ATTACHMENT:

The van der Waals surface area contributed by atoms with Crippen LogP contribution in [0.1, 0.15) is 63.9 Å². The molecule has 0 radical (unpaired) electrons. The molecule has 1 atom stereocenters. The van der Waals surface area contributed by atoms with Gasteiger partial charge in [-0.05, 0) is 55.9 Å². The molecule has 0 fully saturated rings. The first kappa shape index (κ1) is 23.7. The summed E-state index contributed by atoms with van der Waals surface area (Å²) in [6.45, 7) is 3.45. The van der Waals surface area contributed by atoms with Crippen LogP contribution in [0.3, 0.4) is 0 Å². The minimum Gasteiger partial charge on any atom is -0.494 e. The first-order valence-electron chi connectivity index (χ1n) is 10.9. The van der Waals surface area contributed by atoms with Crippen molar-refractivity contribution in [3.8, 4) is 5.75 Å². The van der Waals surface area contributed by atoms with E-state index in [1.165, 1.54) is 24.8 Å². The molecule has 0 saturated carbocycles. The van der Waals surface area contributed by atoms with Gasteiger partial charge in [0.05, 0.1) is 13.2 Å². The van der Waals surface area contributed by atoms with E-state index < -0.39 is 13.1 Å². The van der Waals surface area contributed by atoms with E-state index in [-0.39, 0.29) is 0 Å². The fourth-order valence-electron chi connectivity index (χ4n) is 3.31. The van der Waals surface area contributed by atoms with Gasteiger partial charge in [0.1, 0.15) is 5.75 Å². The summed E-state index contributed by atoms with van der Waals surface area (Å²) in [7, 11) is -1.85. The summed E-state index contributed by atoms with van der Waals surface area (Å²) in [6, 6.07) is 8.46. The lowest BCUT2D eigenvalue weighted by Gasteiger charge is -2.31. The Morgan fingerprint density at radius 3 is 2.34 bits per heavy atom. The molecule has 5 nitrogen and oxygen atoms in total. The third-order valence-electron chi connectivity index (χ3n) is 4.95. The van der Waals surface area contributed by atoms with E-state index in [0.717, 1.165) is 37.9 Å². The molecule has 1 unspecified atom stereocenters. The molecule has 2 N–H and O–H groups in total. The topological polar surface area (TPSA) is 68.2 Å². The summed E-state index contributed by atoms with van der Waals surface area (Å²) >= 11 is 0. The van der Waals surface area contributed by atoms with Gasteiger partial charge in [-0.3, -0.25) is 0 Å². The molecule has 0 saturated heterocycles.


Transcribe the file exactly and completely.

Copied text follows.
The van der Waals surface area contributed by atoms with Crippen LogP contribution in [0.1, 0.15) is 63.9 Å². The molecule has 0 radical (unpaired) electrons. The molecule has 1 atom stereocenters. The van der Waals surface area contributed by atoms with Gasteiger partial charge in [-0.05, 0) is 55.9 Å². The molecule has 0 fully saturated rings. The first kappa shape index (κ1) is 23.7. The summed E-state index contributed by atoms with van der Waals surface area (Å²) in [6.45, 7) is 3.45. The van der Waals surface area contributed by atoms with Crippen LogP contribution in [0.3, 0.4) is 0 Å². The minimum Gasteiger partial charge on any atom is -0.494 e. The first-order valence-electron chi connectivity index (χ1n) is 10.9. The van der Waals surface area contributed by atoms with Crippen molar-refractivity contribution in [3.8, 4) is 5.75 Å². The van der Waals surface area contributed by atoms with E-state index in [1.165, 1.54) is 24.8 Å². The molecule has 0 saturated carbocycles. The van der Waals surface area contributed by atoms with Gasteiger partial charge in [0.05, 0.1) is 13.2 Å². The van der Waals surface area contributed by atoms with E-state index < -0.39 is 13.1 Å². The van der Waals surface area contributed by atoms with E-state index in [-0.39, 0.29) is 0 Å². The fourth-order valence-electron chi connectivity index (χ4n) is 3.31. The van der Waals surface area contributed by atoms with Gasteiger partial charge in [0.1, 0.15) is 5.75 Å². The summed E-state index contributed by atoms with van der Waals surface area (Å²) in [7, 11) is -1.85. The summed E-state index contributed by atoms with van der Waals surface area (Å²) in [6, 6.07) is 8.46. The lowest BCUT2D eigenvalue weighted by Gasteiger charge is -2.31. The Morgan fingerprint density at radius 3 is 2.34 bits per heavy atom. The molecule has 5 nitrogen and oxygen atoms in total. The third-order valence-electron chi connectivity index (χ3n) is 4.95. The van der Waals surface area contributed by atoms with E-state index in [0.717, 1.165) is 37.9 Å². The molecule has 1 unspecified atom stereocenters. The molecule has 2 N–H and O–H groups in total. The topological polar surface area (TPSA) is 68.2 Å². The summed E-state index contributed by atoms with van der Waals surface area (Å²) >= 11 is 0. The van der Waals surface area contributed by atoms with Gasteiger partial charge in [-0.3, -0.25) is 0 Å². The molecule has 0 saturated heterocycles.